The tapering of the cover from the wide semicircular frontal opening 42 into the narrower rounded back end 44 forms a semiconical shape. It is contemplated that the cover 40 may embody a variety of such semiconical shapes, as defined by the variable height and width of the cover 40. For example, as the width (w3) of the back end 44 is made increasingly shorter relative to the width (w2) of the frontal opening 42, the shape of the cover 40 approaches the geometry of a cone. Thus, in another preferred embodiment of the invention, the cover 40 has a semiconical shape defined by a semicircular frontal opening 42 that tapers into a point, wherein the point is centrally located in the rear portion 24 of the base frame 20.

The semiconical shapes of the cover 40 improve airflow in the roof ventilator 10 because it acts as a kind of diffuser. As air travels from the tapered section to the semicircular frontal opening 42, it will increase in pressure. This increase in pressure leads to better ventilation because more air is moved through per unit time.

The semiconical shapes of the cover 40 also improve water drainage around the roof ventilator 10. When the roof ventilator 10 is mounted on the incline of a pitched roof, rainwater will flow around the tapered cover 40 and away from the frontal opening 42. This helps to prevent rainwater from entering the attic space and causing moisture damage to the attic space.

The angled frontal opening 42, in the preferred embodiment approximately 60° from horizontal, also prevents rain from entering the attic space. For example, when the roof ventilator 10 is mounted on a pitched roof having a 60° slope, the face of the frontal opening 42 will be nearly perpendicular to the pitch of the roof. At that angle, the cover 40 provides optimal covering from vertical rainfall.

The roof ventilator 10 further comprises a flange 46 extending along a peripheral edge of the frontal opening 42 of the cover 40. A plurality of louvers or slats 60 is attached to the flange 46 by spot welding or by attachment means (not shown), such as screws or fasteners. The slats 60 extend in parallel across the frontal opening 42 of the cover 40. The slats function to prevent rain, snow, and other atmospheric matters from entering the ventilator 10.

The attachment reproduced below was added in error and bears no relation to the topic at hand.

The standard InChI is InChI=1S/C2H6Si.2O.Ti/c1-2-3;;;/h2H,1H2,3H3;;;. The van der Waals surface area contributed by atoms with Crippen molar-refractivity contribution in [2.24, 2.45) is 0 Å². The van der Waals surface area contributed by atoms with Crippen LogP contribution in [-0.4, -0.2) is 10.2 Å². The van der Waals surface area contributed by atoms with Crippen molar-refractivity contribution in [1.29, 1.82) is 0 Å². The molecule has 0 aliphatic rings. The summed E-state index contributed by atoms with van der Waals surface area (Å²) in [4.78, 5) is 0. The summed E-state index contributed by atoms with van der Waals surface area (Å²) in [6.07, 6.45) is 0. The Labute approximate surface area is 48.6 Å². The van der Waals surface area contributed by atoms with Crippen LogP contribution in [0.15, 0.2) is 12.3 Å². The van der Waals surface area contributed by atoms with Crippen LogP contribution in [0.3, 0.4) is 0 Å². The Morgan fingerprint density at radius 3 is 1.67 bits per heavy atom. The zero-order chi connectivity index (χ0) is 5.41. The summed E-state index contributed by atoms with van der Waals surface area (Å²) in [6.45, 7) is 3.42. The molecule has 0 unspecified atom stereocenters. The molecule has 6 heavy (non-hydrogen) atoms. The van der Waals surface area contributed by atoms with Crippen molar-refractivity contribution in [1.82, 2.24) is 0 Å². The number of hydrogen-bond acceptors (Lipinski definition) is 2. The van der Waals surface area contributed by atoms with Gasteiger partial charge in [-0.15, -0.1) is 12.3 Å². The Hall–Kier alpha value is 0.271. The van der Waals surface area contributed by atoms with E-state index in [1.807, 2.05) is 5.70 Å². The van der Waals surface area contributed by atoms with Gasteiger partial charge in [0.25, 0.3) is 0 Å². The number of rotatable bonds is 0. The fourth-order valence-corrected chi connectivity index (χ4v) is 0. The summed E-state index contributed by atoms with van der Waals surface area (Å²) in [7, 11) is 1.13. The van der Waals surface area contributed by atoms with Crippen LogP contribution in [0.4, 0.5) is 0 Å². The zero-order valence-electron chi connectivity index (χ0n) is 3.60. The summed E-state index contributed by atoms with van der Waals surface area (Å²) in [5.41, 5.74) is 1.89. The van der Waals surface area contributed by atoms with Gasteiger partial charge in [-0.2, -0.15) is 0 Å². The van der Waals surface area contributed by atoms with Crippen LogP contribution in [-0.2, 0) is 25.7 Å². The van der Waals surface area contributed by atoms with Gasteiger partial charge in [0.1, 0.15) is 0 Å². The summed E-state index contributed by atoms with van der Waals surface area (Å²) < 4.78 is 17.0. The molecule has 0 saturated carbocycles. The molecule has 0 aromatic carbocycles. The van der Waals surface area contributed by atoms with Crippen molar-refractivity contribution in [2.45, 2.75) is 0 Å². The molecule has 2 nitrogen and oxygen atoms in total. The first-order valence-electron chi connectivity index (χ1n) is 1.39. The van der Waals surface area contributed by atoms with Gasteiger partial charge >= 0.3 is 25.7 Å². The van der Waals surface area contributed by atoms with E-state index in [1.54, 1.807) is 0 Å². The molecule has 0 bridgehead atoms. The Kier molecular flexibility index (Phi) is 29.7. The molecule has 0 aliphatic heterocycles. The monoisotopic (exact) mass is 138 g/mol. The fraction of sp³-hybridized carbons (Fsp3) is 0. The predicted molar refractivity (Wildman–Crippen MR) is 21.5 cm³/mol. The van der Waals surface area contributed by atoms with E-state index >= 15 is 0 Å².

As best shown in FIG. 4, the slats 60 have curvilinear blade portions 62 to improve airflow. In a preferred embodiment of the invention, the plurality of slats 60 includes at least one, though preferably a plurality of, apertures 64 therein. The apertures 64 improve heat ventilation by allowing heat that might otherwise be trapped by the slats 60 to pass through the apertures 64 to the outside. In the preferred embodiment shown in FIG. 1, the apertures 64 are in the topmost slat 60, since heat as it rises would tend to concentrate in the upper area of the cover 40.

The roof ventilator 10 can also include a screen 70, shown in FIG. 4, mounted to the cover 40, the screen 70 being mounted behind the plurality of slats 60 to block ingress of debris, insects or other unwanted matters from entering the ventilator 10.

The roof ventilator can be manufactured by forming a frame base 20 from a piece of sheet metal, which can be cut and stamped into a frame having a front end 22, a rear portion 24 and two side portions 26. In the preferred embodiment, the frame base 20 forms a trapezoidal shaped frame. The cover 40 is integrally formed on the frame base 20. Although the cover 40 can also be separately formed from a single piece of sheet metal and welded to the base frame 20, it preferable that the cover 40 and the base frame 20 are formed from a single piece of sheet metal. Towards this end, it is to be recognized that the semiconical shape of the roof ventilator 10 is well suited to being made from a single piece of sheet metal.

Further, by making the roof ventilator frame base 10 and cover 20 from a single piece of sheet metal will reduce rust at the seams commonly associated with ventilators having welding seams.

The roof ventilator 10 includes a plurality of slats 60 that can be formed individually, or preferably from a single piece of sheet metal. In this way, the slats 60 can be uniformly made for easy assembly to the flange 46 of frontal opening 42 of the cover 40. A screen 70 is formed and attached, behind the slats 60, to the cover 40 for protecting the attic space from bugs, insects and debris.

This invention is not to be limited by the embodiments shown in the drawings and described in the specification, which is given by way of example and not of limitation, but only in accordance with the scope of the appended claims.